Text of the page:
Difference Between Investment Banking and Merchant Banking
Investment vs. Merchant Banking
Bank is an organization that provides a range of financial and some non financial services to its customers. The main source of income, that makes the bank survive is the interest charged from those to whom the bank has given loan. A bank accepts deposits from its customers and pay interest to that deposited money, while it lends money to those who need finance and charge interest from them. The interest rate chargeable from the borrowers is higher than the interest rate payable to depositors. This is how a bank, which is traditionally known to normal people, earns revenue. Banks can be broadly ...view middle of the document...
Merchant banks do not provide regular banking services to the general public. Nowadays, merchant banks provide underwriting services and consultancy services for wealthy institutions, as well as individuals. Issuance of letter of credit, international fund transfer, foreign corporate investment and foreign real estate investment are some examples of services offered by a merchant bank. Merchant banks offer capital in exchange for share ownership. The main sources of income of a merchant bank are fee for the consultancy that they provided and interest for the capital provided. Some of the financial institutions mentioned above (e.g.: JP Morgan) have begun as merchant banks.
Difference Between Investment Banking and Commercial Banking
Commercial Banking vs. Investment Banking
While regulation has changed the businesses in which commercial and investment banks may now participate, the core aspects of these different businesses remain intact. In other words, the difference between how a typical investment bank and a typical commercial operate bank can be simplified: A commercial bank takes deposits for checking and savings accounts from consumers while an investment bank does not. We'll begin examining what this means by taking a look at what commercial banks do.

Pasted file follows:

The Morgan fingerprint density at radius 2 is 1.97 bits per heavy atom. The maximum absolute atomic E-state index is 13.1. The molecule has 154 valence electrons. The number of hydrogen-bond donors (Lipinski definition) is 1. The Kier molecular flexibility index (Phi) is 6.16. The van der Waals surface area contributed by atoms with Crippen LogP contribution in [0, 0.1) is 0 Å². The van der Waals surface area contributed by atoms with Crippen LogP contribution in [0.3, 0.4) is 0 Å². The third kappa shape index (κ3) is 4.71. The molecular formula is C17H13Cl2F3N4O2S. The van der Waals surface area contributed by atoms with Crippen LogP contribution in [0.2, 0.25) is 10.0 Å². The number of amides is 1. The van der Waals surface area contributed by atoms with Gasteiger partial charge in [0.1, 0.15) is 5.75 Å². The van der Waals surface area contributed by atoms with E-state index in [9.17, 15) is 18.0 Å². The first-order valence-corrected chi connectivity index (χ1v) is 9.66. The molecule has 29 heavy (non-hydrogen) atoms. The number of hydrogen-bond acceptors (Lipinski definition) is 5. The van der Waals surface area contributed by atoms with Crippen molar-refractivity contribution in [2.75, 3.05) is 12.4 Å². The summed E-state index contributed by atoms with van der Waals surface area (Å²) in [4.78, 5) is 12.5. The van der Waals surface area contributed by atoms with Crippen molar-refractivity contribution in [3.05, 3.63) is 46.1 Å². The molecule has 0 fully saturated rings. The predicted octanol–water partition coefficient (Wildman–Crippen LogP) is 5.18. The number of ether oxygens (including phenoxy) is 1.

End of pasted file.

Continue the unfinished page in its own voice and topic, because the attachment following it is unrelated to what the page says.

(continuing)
A commercial bank may legally take deposits for checking and savings accounts from consumers. The federal government provides insurance guarantees on these deposits through the Federal Deposit Insurance Corporation (the FDIC), on amounts up to $100,000. To get FDIC guarantees, commercial banks must follow a myriad of regulations.
The typical commercial banking process is fairly straightforward. Customers deposit money into bank, and the bank loans that money to consumers and companies in need of capital (cash). We borrow to buy a house, finance a car, or finance an addition to customers’ home. Companies borrow to finance the growth of their company or meet immediate cash needs. Companies that borrow from commercial banks can range in size from the dry cleaner on the corner to a multinational firm. The commercial bank generates a profit by paying depositors a lower interest rate than the bank charges on loans.
Importantly, loans from commercial banks are structured as private legally binding contracts between two parties - the bank and customers (or the bank and a company). Banks work with their clients to individually determine the terms of the loans, including the time to maturity and the interest rate charged. Customers’ individual credit history (or credit risk profile) determines the amount customers can borrow and how much interest customers are charged. Perhaps customers’ company needs to borrow $200,000 over 15 years to finance the purchase of equipment, or maybe customers’ firm needs $30,000 over five years to finance the...